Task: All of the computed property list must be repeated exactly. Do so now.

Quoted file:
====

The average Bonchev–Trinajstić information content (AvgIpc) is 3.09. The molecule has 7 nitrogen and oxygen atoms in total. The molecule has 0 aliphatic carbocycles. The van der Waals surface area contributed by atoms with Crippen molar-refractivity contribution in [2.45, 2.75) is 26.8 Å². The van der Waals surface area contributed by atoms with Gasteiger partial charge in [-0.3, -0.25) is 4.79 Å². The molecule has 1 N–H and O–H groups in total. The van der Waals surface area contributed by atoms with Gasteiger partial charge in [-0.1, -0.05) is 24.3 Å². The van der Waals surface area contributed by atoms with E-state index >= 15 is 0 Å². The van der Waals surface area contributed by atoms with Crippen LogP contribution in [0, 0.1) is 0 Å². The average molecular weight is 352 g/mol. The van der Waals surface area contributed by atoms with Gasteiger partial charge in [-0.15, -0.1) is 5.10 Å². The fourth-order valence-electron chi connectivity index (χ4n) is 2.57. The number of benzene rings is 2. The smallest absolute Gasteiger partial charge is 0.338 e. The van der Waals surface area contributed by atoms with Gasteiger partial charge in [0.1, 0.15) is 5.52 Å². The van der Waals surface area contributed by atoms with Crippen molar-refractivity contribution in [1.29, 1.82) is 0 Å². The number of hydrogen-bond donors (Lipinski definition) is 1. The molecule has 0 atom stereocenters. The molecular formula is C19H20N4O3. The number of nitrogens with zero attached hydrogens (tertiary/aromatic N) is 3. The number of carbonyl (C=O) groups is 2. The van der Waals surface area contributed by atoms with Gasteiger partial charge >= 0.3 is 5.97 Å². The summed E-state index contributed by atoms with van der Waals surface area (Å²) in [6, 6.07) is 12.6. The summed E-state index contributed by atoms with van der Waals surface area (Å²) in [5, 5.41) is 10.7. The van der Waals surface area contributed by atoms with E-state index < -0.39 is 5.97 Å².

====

The average Bonchev–Trinajstić information content (AvgIpc) is 3.09. The molecule has 7 nitrogen and oxygen atoms in total. The molecule has 0 aliphatic carbocycles. The van der Waals surface area contributed by atoms with Crippen molar-refractivity contribution in [2.45, 2.75) is 26.8 Å². The van der Waals surface area contributed by atoms with Gasteiger partial charge in [-0.3, -0.25) is 4.79 Å². The molecule has 1 N–H and O–H groups in total. The van der Waals surface area contributed by atoms with Gasteiger partial charge in [-0.1, -0.05) is 24.3 Å². The van der Waals surface area contributed by atoms with E-state index >= 15 is 0 Å². The van der Waals surface area contributed by atoms with Crippen LogP contribution in [0, 0.1) is 0 Å². The average molecular weight is 352 g/mol. The van der Waals surface area contributed by atoms with Gasteiger partial charge in [-0.15, -0.1) is 5.10 Å². The fourth-order valence-electron chi connectivity index (χ4n) is 2.57. The number of benzene rings is 2. The smallest absolute Gasteiger partial charge is 0.338 e. The van der Waals surface area contributed by atoms with Gasteiger partial charge in [0.1, 0.15) is 5.52 Å². The van der Waals surface area contributed by atoms with Crippen molar-refractivity contribution in [1.29, 1.82) is 0 Å². The number of hydrogen-bond donors (Lipinski definition) is 1. The molecule has 0 atom stereocenters. The molecular formula is C19H20N4O3. The number of nitrogens with zero attached hydrogens (tertiary/aromatic N) is 3. The number of carbonyl (C=O) groups is 2. The van der Waals surface area contributed by atoms with Gasteiger partial charge >= 0.3 is 5.97 Å². The summed E-state index contributed by atoms with van der Waals surface area (Å²) in [6, 6.07) is 12.6. The summed E-state index contributed by atoms with van der Waals surface area (Å²) in [5, 5.41) is 10.7. The van der Waals surface area contributed by atoms with E-state index < -0.39 is 5.97 Å².